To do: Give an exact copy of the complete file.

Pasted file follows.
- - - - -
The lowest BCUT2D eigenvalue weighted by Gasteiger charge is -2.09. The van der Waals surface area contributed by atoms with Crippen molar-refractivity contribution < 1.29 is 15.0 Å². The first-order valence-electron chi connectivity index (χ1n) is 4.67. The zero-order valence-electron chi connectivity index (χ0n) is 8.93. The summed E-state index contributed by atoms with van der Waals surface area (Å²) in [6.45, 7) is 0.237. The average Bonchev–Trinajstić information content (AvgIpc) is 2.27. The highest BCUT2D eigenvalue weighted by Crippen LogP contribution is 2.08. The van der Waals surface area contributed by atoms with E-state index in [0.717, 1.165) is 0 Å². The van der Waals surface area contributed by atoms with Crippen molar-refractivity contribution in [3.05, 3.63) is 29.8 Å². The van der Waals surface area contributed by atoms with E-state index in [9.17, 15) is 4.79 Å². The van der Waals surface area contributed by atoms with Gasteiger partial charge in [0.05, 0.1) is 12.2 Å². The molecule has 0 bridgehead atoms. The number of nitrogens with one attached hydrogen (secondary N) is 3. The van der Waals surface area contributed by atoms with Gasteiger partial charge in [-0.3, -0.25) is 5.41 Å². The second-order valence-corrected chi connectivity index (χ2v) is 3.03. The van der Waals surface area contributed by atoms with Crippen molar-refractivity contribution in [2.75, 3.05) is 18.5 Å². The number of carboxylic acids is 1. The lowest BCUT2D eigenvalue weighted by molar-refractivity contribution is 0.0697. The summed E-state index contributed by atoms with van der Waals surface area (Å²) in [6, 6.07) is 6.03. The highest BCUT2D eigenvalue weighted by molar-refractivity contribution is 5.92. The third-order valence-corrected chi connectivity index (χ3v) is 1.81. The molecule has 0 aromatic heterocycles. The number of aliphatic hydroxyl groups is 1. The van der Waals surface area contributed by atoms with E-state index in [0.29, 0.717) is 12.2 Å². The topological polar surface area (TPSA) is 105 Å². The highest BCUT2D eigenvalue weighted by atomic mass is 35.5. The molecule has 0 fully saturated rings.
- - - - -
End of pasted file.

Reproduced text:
The lowest BCUT2D eigenvalue weighted by Gasteiger charge is -2.09. The van der Waals surface area contributed by atoms with Crippen molar-refractivity contribution < 1.29 is 15.0 Å². The first-order valence-electron chi connectivity index (χ1n) is 4.67. The zero-order valence-electron chi connectivity index (χ0n) is 8.93. The summed E-state index contributed by atoms with van der Waals surface area (Å²) in [6.45, 7) is 0.237. The average Bonchev–Trinajstić information content (AvgIpc) is 2.27. The highest BCUT2D eigenvalue weighted by Crippen LogP contribution is 2.08. The van der Waals surface area contributed by atoms with E-state index in [0.717, 1.165) is 0 Å². The van der Waals surface area contributed by atoms with Crippen molar-refractivity contribution in [3.05, 3.63) is 29.8 Å². The van der Waals surface area contributed by atoms with E-state index in [9.17, 15) is 4.79 Å². The van der Waals surface area contributed by atoms with Gasteiger partial charge in [0.05, 0.1) is 12.2 Å². The molecule has 0 bridgehead atoms. The number of nitrogens with one attached hydrogen (secondary N) is 3. The van der Waals surface area contributed by atoms with Gasteiger partial charge in [-0.3, -0.25) is 5.41 Å². The second-order valence-corrected chi connectivity index (χ2v) is 3.03. The van der Waals surface area contributed by atoms with Crippen molar-refractivity contribution in [2.75, 3.05) is 18.5 Å². The number of carboxylic acids is 1. The lowest BCUT2D eigenvalue weighted by molar-refractivity contribution is 0.0697. The summed E-state index contributed by atoms with van der Waals surface area (Å²) in [6, 6.07) is 6.03. The highest BCUT2D eigenvalue weighted by molar-refractivity contribution is 5.92. The third-order valence-corrected chi connectivity index (χ3v) is 1.81. The molecule has 0 aromatic heterocycles. The number of aliphatic hydroxyl groups is 1. The van der Waals surface area contributed by atoms with E-state index in [0.29, 0.717) is 12.2 Å². The topological polar surface area (TPSA) is 105 Å². The highest BCUT2D eigenvalue weighted by atomic mass is 35.5. The molecule has 0 fully saturated rings.